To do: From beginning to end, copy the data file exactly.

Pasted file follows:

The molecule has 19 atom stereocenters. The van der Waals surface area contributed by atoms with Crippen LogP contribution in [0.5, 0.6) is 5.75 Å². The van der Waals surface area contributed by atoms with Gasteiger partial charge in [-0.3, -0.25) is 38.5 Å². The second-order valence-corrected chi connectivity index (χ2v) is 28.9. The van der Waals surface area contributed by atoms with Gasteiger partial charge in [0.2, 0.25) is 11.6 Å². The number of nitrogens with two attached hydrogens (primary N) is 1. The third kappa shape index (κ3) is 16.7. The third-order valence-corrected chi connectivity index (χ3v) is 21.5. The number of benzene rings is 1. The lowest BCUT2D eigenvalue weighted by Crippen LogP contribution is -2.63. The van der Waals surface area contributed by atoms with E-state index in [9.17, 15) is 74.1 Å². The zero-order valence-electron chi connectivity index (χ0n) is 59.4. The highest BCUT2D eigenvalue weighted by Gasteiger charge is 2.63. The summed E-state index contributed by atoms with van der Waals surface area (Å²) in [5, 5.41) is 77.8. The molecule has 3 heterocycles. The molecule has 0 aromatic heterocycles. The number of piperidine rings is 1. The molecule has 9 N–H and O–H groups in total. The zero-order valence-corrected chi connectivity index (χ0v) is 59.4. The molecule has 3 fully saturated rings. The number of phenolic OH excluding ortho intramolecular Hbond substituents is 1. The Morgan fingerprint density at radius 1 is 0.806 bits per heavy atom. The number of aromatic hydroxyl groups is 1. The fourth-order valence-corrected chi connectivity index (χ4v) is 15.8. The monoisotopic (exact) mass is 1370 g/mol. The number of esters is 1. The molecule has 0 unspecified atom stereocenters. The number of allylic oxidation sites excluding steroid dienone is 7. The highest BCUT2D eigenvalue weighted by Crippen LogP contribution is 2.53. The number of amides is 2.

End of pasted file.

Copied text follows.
The molecule has 19 atom stereocenters. The van der Waals surface area contributed by atoms with Crippen LogP contribution in [0.5, 0.6) is 5.75 Å². The van der Waals surface area contributed by atoms with Gasteiger partial charge in [-0.3, -0.25) is 38.5 Å². The second-order valence-corrected chi connectivity index (χ2v) is 28.9. The van der Waals surface area contributed by atoms with Gasteiger partial charge in [0.2, 0.25) is 11.6 Å². The number of nitrogens with two attached hydrogens (primary N) is 1. The third kappa shape index (κ3) is 16.7. The third-order valence-corrected chi connectivity index (χ3v) is 21.5. The number of benzene rings is 1. The lowest BCUT2D eigenvalue weighted by Crippen LogP contribution is -2.63. The van der Waals surface area contributed by atoms with E-state index in [9.17, 15) is 74.1 Å². The zero-order valence-electron chi connectivity index (χ0n) is 59.4. The highest BCUT2D eigenvalue weighted by Gasteiger charge is 2.63. The summed E-state index contributed by atoms with van der Waals surface area (Å²) in [5, 5.41) is 77.8. The molecule has 3 heterocycles. The molecule has 0 aromatic heterocycles. The number of piperidine rings is 1. The molecule has 9 N–H and O–H groups in total. The zero-order valence-corrected chi connectivity index (χ0v) is 59.4. The molecule has 3 fully saturated rings. The number of phenolic OH excluding ortho intramolecular Hbond substituents is 1. The Morgan fingerprint density at radius 1 is 0.806 bits per heavy atom. The number of aromatic hydroxyl groups is 1. The fourth-order valence-corrected chi connectivity index (χ4v) is 15.8. The monoisotopic (exact) mass is 1370 g/mol. The number of esters is 1. The molecule has 0 unspecified atom stereocenters. The number of allylic oxidation sites excluding steroid dienone is 7. The highest BCUT2D eigenvalue weighted by Crippen LogP contribution is 2.53. The number of amides is 2.